Almost all programming seemed well-attended, so attendance must have been somewhere in the 800 – 1000 range.
         Trips to and from Chicago both featured occasional monsoons, but fortunately there was none of that nonsense during the conference.

         --Submitted by OSA Secretary Syd Henderson

Other Between-Meeting Activities.

         On Saturday June 5, Oklahoma Space Alliance hosted the Con Suite at the Soonercon Science Fiction in Oklahoma City. Our slot was 8:00 – 10:00 p.m. The art auction ran 6:00 – 8:00 p.m., during which time the con suite was closed, giving us plenty of time to set up.
         Although we were planning to buy $50 – 75 in supplies, we actually spent more like $100, which turned out to be fortunate since the con suite was short on supplies. We had roughly thirty signatures, and at least that many people who didn’t sign our signup sheet.
         Tom brought a bunch of CDs, including “When We Left Earth” and CDs from the ISDC. We showed two episodes of the former, one of which was the last half of the Gemini program, the other the Apollo program including Apollo 11. I asked Tom to show Buzz Aldrin’s dinner speech at the ISDC since I had missed that.
         We didn’t wind up with as many leftovers as usual, partly because we had some real food instead of snacks. What was left over we donated to the con suite.
         NSS has started sending us 50 copies of Ad Astra to distribute at our events. Apparently this is an ongoing thing. The first shipment arrived the day before ISDC (although I didn’t know that at the time) and were distributed at Soonercon, partly during the room party and partly on the freebie table.

Notes on June 9 OSIDA Meeting

         [Note: the May OSIDA meeting, which had been scheduled for May 19, was canceled due to the threat of severe weather.]

      Claire McMurray and Syd Henderson attended the June 9 meeting of the Oklahoma Space Industry Development Authority. All seven board members were present this time, which was one more person than was in the audience.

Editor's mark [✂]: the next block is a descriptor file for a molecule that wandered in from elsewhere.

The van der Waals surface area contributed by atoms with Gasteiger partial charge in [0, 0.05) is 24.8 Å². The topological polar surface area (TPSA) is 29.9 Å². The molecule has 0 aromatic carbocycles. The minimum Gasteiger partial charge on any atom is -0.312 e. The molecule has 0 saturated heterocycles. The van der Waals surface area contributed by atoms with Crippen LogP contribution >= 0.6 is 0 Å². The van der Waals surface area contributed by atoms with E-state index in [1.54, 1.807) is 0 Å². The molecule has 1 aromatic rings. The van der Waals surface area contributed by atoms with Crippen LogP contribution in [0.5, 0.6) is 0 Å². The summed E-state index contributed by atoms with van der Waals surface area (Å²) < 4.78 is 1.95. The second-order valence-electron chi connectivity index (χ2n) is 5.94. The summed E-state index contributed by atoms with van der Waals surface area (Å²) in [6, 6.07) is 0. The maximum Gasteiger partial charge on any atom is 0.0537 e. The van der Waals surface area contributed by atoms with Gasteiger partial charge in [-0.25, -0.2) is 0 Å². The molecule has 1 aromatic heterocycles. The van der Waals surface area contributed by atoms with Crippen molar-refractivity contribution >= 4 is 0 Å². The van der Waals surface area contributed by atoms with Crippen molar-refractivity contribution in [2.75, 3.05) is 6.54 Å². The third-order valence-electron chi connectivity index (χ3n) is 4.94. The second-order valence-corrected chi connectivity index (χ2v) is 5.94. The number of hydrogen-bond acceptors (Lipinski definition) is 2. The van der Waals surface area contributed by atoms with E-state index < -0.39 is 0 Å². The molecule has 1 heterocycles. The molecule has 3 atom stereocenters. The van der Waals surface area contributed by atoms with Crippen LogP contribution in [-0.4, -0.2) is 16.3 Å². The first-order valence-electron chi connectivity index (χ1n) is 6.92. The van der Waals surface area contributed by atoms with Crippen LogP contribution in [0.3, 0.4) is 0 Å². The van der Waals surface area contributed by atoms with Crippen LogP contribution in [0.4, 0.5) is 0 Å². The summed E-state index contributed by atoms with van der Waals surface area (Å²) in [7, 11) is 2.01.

The OSIDA budget for the year is $424,000, down from $456,000 last year. This is part of the general belt-tightening of the Oklahoma state government.
      After several years, the security fence around the Oklahoma Spaceport is finally complete, although it still needs to pass inspection.
      The PAPI (Precision Approach Path Indicators) lights are now operational. These lights were causing concern because they can blind pilots wearing night vision goggles, so a remote switch has been arranged to turn off the lights.
      The FAA has a million dollar grant program to be divided among several spaceports.
      The Oklahoma Spaceport had a catastrophic electrical failure so needs to buy an emergency generator for the sewer lift station(?).
      This was the end of another OSIDA year, so they had to elect new officers. Former State Representative Jack Bonny is now Chairman, Cal Hobson is Vice-Chairman, Lou Sims stays on as Secretary, and Gilmer Capps stays on as Treasurer.
      Claire went to Tulsa in April and tried to get into the Rocket Racing League event, but it was too crowded. Apparently 8,000 people were anticipated and 50,000 showed up. The Rocket Racing League will be returning to the Oklahoma Spaceport for more flight resting.
      Media coverage of the Rocket Racing League events at the Spaceport has been subdued because of decisions by the League itself. They requested a media embargo for the first flight test, and didn’t announce the second until the last moment. Miles O’Brian of CNN was about the only newsman to get there on time.

Contact person for Oklahoma Space Alliance is Claire McMurray
PO Box 1003
Norman, OK 73070
Webmaster is Syd Henderson.

Copyright 2010 Oklahoma Space Alliance.